City Pulse: Stop, strike a pose - selfie
bianca r. montes firstname.lastname@example.org
Jan. 22, 2014 at 2:04 p.m.
Updated Jan. 22, 2014 at 7:23 p.m.
If you go
• WHAT: Eye to Eye: Regional Portraits of Pioneers, Founders, Leaders, Citizens, Movers and Shakers
• WHEN: Through Feb. 23
• Where: The Nave Museum, 306 W. Commercial St.
• COST: Pay what you can
• FOR MORE INFO: 361-575-8227
Selfie was named Oxford Dictionaries Word of the Year 2013. A selfie is a photograph that one has taken of oneself. It is often taken either directly or in a mirror, at an angle and tilted. "Because the individual chooses and composes the pose, gesture and expression, it is a form of art based on a timeless subject: us." - The Nave Museum
If asked which was the most self-obsessed generation to date, we'd all probably say this one.
After all, our narcissism is plastered all over social media sites, such as Instagram, Tumblr and Facebook.
Looking at my posts this week, I've told the some 600 people on my friends list that my sister sent me a designer scarf - yes, it's fabulous - I bought myself an expensive new bed, and on Monday, I accomplished a mundane list of chores.
Throw in the thousands of photos I've posted of myself, my food and the random idiocrasies of my life, and I'd easily say I was a little too self-involved.
However, if we were to walk down history lane, we'd realize this generation isn't the first to want to chronicle its life.
A new exhibit at The Nave Museum depicts the selfie from as far back as cavemen painting their story on walls.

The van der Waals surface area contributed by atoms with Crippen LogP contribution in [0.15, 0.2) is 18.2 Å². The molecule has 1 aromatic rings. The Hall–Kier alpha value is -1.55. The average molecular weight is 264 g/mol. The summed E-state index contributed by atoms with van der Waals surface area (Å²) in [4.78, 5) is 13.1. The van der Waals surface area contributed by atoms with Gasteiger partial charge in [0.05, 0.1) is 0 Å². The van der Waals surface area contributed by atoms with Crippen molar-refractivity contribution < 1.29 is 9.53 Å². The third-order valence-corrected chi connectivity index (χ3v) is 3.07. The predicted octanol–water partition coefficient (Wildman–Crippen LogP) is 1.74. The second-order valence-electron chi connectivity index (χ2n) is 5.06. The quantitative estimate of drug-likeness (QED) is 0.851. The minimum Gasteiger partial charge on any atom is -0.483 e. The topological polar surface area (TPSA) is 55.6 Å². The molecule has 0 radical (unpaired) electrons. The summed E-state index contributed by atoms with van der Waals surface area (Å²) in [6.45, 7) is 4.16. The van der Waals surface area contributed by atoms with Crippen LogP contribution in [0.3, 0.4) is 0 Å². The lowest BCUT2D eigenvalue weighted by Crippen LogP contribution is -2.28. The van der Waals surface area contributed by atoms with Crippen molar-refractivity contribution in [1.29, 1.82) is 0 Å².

The exhibit is part of a three-part installment that details regional portraits of pioneers, founders, leaders and the movers and shakers of the area. The exhibit begins with hand-painted portraits of several well-known names in Victoria, such as the O'Connor family.
Curator Gary Dunnam said the idea of the display is to give the public the opportunity to put faces with names.
"Victoria has such a vibrant local history," he said. "In many ways, we're losing touch with it."
In theme with the exhibit, co-curator Trent Thigpen included a multimedia gallery of selfies submitted to the museum.
"The people that live here today are just as significant as people from the past," he said about the decision to include the display.
What makes it art, he said, is that the person who took the selfie chose the composition and how they wanted to portray themselves, and that is art.
Trina Gordon, psychology professor with the University of Houston-Victoria, said, "In history, we all want people to perceive us in a certain way - usually in a positive light.
"I don't think it's a new thing; back in the day, people would tend to write their innermost thoughts in diaries."
The selfie, she said, just gives us the visual opportunity to present ourselves in a light more favorable than others might see us.
"It's almost as if they are trying to take control of how others see them," Gordon said. "They are trying to take some type of control over how they're perceived."
Rather than someone telling them who they are, she said, they will show them.
"I think a lot of it has to do with the idea of building your own self confidence," she said. "We tend to want to look for validation from others, and selfies can provide that opportunity."